When Quitting Your Job Makes Fiscal Sense

by Guest on December 14, 2011

This time last year, no one dared to leave their job. In fact, the “quits rate,” a measurement of people’s willingness to leave their job, has remained at a low 1.5-2 million since January 2010, according to theBureau of Labor Statistics. But, the Department of Labor reports, more than 500,000 jobs have been added in the last four months and chatter about “double-dip recession” has dissipated. If you’re unhappy with your job or salary, this could be the time to kiss your employer goodbye. In fact, getting a new job could improve not only your daily mood but also your finances. Whether you help create inventory management software or you’re a freelance web designer, here are some indicators that you should hit the job search:

1. You’ve Plateaued

It’s easy to tell when you’re not going to move up in a company. You’ve done the same work for years, there’s no talk of your “future in the company,” and the promotions or bonuses are nowhere in sight. There should be a certain level of work that challenges you, keeping you motivated, alert, and active in the company. If you’re not excelling now, chances are, you’re not moving up any time soon.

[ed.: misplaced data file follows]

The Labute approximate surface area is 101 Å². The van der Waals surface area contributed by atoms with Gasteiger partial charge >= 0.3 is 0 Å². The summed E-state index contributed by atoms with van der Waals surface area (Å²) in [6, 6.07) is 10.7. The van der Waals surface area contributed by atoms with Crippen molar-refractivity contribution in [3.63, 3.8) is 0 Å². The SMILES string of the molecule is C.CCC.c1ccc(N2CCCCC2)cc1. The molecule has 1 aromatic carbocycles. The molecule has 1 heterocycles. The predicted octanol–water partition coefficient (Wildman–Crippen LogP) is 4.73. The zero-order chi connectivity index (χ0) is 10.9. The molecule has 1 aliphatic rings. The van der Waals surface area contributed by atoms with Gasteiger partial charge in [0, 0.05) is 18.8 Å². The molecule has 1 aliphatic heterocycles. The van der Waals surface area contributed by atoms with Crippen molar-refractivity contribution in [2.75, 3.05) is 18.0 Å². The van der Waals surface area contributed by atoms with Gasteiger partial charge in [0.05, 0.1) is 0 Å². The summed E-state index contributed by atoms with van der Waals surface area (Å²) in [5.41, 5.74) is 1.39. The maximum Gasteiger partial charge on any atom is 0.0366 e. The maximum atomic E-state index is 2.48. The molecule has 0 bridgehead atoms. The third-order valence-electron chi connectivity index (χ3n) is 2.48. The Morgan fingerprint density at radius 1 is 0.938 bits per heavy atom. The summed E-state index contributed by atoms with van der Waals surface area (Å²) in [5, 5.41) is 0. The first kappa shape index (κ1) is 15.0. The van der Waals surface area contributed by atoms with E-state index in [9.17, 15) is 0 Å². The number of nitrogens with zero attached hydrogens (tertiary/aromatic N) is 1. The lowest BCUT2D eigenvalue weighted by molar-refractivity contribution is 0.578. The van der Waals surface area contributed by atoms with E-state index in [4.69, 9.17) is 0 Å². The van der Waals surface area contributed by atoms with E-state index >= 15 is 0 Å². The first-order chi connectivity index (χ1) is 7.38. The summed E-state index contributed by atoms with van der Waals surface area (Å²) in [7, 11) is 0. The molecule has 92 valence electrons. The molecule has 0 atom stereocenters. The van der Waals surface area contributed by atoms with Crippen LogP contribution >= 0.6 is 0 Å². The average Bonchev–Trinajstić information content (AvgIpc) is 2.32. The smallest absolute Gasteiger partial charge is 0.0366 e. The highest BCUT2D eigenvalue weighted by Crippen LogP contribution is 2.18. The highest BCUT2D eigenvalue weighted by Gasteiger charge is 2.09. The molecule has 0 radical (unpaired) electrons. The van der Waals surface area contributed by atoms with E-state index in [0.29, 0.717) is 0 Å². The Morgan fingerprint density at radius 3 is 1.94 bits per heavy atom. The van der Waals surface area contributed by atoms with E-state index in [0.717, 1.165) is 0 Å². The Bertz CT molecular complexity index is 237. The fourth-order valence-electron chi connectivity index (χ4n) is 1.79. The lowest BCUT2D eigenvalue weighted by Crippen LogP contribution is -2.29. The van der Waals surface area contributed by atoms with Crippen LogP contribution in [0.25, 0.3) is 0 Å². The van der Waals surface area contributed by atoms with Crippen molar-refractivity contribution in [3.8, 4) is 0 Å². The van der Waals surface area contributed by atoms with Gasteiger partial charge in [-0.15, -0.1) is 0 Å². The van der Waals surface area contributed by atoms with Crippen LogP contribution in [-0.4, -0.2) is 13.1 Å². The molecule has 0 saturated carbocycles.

2.  You’re Severely Undercompensated

Even if you love your job and you’re working your way up in the company, if you don’t see your accomplishments on your paycheck, you may feel undervalued or cheated. Everyone has to pay their dues, but at a certain point something’s gotta give. If you’ve asked for a raise, but have been relentlessly denied, it may be time to pack up and hit the road for greener pastures. To determine your deserved salary, use free, online tools like Payscale.com.

3. You Hate It

We all know the feeling. Sunday night rolls around and you say to yourself, “I really don’t want to go to work tomorrow.” Yes, sometimes work is tedious, daunting, or stressful. This is normal. But if you absolutely loathe your job, your boss, and your fellow employees, you may work yourself into a situational depression. Honestly, it’s just not worth it. Life’s too short.

About The Author

“Margot M. is a guest post writer on the subjects of business issues and resources such as Inventory management.”

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